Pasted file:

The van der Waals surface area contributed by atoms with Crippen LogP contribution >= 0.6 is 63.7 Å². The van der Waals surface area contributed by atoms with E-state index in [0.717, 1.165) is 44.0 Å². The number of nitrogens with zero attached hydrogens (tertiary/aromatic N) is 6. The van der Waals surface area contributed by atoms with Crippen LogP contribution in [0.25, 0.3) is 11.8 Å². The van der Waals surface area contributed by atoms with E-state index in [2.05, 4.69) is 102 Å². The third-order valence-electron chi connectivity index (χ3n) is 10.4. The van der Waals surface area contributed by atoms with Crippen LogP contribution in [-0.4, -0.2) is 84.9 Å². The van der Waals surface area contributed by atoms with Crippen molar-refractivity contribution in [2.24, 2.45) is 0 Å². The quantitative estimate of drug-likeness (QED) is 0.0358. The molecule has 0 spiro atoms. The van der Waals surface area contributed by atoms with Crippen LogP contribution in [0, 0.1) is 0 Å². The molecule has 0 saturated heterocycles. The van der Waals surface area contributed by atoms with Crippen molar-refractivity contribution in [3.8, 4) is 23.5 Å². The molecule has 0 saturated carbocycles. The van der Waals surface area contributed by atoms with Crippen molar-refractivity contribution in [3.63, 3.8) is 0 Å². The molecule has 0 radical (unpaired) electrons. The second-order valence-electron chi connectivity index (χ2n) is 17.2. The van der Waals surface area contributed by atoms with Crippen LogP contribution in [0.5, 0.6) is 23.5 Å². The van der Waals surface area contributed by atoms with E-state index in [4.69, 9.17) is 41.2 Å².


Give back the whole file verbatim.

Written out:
The van der Waals surface area contributed by atoms with Crippen LogP contribution >= 0.6 is 63.7 Å². The van der Waals surface area contributed by atoms with E-state index in [0.717, 1.165) is 44.0 Å². The number of nitrogens with zero attached hydrogens (tertiary/aromatic N) is 6. The van der Waals surface area contributed by atoms with Crippen LogP contribution in [0.25, 0.3) is 11.8 Å². The van der Waals surface area contributed by atoms with E-state index in [2.05, 4.69) is 102 Å². The third-order valence-electron chi connectivity index (χ3n) is 10.4. The van der Waals surface area contributed by atoms with Crippen LogP contribution in [-0.4, -0.2) is 84.9 Å². The van der Waals surface area contributed by atoms with Crippen molar-refractivity contribution in [2.24, 2.45) is 0 Å². The quantitative estimate of drug-likeness (QED) is 0.0358. The molecule has 0 spiro atoms. The van der Waals surface area contributed by atoms with Crippen LogP contribution in [0, 0.1) is 0 Å². The molecule has 0 saturated heterocycles. The van der Waals surface area contributed by atoms with Crippen molar-refractivity contribution in [3.8, 4) is 23.5 Å². The molecule has 0 saturated carbocycles. The van der Waals surface area contributed by atoms with Crippen molar-refractivity contribution in [3.63, 3.8) is 0 Å². The molecule has 0 radical (unpaired) electrons. The second-order valence-electron chi connectivity index (χ2n) is 17.2. The van der Waals surface area contributed by atoms with Crippen LogP contribution in [0.5, 0.6) is 23.5 Å². The van der Waals surface area contributed by atoms with E-state index in [4.69, 9.17) is 41.2 Å².